Marjorie and her late husband, Clarence, got involved with the barn quilt project at the behest of their neighbor. She chose the 9 Patch pattern because the first quilt she ever made was a 9 patch, and she liked it.“It’s nice and simple, like me,” Marjorie said. She said she has enjoyed the attention the quilt block garners.

Amy Watring said she has enjoyed being part of the Barn Quilt Tour. They chose the Liberty Star pattern because it was her favorite of the ones they were given to pick from. “It’s really pretty when you come down the hill and see it,” Watring said. “We’ve had a lot of compliments on it.”

Jackie learned about the Barn Quilt Tour while attending a festival at Boone’s Lick State Park with her mother. “I was just enthralled with it. I think it’s a really neat thing,” Reuter said. She chose the “Harvest Star” pattern because she and her husband live on his family’s farm, and it felt like an appropriate choice.

10. Sun Bonnet Sue

11. Prairie Queen

12. North Star

James and Rosemary Schuster 14200 Hwy. HH, Pilot Grove

Russell and Karla Lang 8498 Springs Road, Blackwater, Lamine

Francis and Sammie Brengarth 16170 Hwy. V, Wooldridge

Rosemary chose “SunBonnet Sue” because she had always liked it – “it is a little bit different” from the others in that it doesn’t as obviously resemble a quilt pattern. She joined the project because she likes driving around to see the barns – and their blocks – herself. “I enjoy seeing them when you drive through the country,” she said. Block on the south side of the barn.

The farm is called The Prairie. The name was picked because their house was a Sears catalog design with the name “Prairie Style” in it.

The square on the Brengarths’ barn was a 50th wedding anniversary present from the couple’s children. Sammie said she chose the “North Star” pattern because she felt it matched the setting. She said she enjoys being a part of the Boonslick Barn Quilt Tour because of the attention it brings to the barn. “Everyone notices,” Sammie said.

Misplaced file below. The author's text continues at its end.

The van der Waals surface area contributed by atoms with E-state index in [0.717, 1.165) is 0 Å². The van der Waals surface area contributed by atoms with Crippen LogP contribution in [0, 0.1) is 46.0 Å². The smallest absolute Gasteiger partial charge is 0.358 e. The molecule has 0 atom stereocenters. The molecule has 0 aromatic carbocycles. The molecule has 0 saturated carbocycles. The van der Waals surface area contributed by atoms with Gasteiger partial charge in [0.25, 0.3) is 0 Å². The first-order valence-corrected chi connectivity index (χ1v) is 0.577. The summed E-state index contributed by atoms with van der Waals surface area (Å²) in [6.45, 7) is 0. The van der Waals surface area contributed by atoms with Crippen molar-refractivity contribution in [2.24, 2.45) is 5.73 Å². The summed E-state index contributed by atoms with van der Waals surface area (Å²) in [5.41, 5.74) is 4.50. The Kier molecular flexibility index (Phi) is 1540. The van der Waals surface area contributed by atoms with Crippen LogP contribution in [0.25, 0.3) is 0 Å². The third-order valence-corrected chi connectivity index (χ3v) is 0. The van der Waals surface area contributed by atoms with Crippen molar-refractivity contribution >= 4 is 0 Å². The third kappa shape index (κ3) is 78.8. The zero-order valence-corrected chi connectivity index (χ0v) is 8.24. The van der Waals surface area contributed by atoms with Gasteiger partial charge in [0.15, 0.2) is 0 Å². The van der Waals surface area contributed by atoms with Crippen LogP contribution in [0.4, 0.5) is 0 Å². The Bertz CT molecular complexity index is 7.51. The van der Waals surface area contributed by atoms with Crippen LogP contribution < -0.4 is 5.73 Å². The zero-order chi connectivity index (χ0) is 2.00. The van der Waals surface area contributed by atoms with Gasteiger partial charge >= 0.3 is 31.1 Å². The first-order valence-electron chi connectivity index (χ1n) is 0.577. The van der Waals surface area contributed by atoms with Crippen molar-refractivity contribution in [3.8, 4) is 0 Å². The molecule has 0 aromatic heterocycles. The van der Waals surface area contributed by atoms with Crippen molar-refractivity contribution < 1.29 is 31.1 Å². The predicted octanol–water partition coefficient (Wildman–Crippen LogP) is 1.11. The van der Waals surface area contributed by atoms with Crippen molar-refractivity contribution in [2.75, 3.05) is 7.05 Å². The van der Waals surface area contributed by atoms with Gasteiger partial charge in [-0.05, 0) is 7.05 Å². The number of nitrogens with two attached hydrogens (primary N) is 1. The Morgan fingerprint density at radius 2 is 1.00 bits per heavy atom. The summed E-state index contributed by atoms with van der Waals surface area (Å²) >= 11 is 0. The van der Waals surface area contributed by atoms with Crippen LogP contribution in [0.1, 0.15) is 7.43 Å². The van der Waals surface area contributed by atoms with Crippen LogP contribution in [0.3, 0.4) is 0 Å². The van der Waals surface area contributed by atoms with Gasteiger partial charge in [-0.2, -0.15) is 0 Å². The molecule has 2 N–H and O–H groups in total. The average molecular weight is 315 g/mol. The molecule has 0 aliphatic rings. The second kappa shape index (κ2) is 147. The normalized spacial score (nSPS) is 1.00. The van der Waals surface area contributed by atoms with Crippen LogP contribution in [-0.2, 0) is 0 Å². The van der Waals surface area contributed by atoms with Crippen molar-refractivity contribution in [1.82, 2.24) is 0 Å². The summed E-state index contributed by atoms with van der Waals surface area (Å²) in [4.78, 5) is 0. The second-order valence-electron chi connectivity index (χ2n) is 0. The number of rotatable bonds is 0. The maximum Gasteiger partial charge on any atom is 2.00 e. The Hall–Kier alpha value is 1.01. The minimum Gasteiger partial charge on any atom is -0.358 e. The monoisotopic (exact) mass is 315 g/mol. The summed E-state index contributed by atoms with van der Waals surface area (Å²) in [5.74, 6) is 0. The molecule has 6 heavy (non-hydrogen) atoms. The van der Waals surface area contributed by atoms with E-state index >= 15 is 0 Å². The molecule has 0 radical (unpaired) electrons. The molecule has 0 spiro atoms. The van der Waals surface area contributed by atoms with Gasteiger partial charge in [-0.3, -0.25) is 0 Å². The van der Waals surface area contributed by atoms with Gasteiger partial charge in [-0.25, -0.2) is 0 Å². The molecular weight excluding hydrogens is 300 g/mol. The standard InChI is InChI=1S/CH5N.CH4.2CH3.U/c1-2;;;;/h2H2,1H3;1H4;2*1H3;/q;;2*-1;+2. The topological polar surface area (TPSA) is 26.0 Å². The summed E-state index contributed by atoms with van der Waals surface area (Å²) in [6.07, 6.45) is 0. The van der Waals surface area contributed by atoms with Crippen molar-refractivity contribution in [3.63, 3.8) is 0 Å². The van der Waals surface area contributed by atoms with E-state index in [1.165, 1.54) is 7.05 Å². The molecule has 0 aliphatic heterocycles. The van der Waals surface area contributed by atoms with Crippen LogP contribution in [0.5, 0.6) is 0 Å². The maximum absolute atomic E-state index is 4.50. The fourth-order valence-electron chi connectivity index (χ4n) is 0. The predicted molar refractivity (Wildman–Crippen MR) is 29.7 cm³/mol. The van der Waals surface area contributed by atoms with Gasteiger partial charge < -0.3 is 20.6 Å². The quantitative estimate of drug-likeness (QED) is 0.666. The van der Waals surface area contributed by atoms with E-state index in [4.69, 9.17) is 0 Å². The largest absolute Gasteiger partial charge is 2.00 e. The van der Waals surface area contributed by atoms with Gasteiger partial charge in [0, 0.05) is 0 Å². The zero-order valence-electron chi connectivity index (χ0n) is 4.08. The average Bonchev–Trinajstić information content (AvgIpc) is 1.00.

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Barn Quiltsof

Cooper County 13. Dresden Plate

14. Card Basket

15. Log Cabin

Mark and Donna Gerke 3699 Hwy. HH, Pilot Grove

Ann Betteridge 7400 Hwy. A, Pilot Grove

Vernon and Joan Booker 14120 Hwy. F, Boonville

Ann says she liked quilts all her life and her grandmother was the inspiration behind her pattern choice. “I liked the colors, and I wanted a basket pattern because my grandmother had a quilt, and part of it was named basket.”

Joan was interested in the barn quilts because she was a quilter. “I have made a number of quilts, and the log cabin was one of my favorites,” Joan said. The Bookers also had a voice in the colors used for their barn quilt block. “We chose the coloring because we have blue roofs and tan sides on our house,” Joan said.

16. The Trails

17. Overall Sam

18. Stained Glass Window

John and Connie Hamilton 6026 Hwy. 135, Otterville

Virgil and Dolores Stegner 10999 Hwy. 135, Pilot Grove

Martha Jane Twenter 10997 Hwy. N, Pilot Grove

John said he and his wife thought the barn quilt project was “a great idea.” “It is something that brightens up the countryside and brings attention to the barns,” John said. The house and barn were built in the 1850s and they chose The Trails pattern because of their property’s history as a stop on the Butterfield State Coach Line.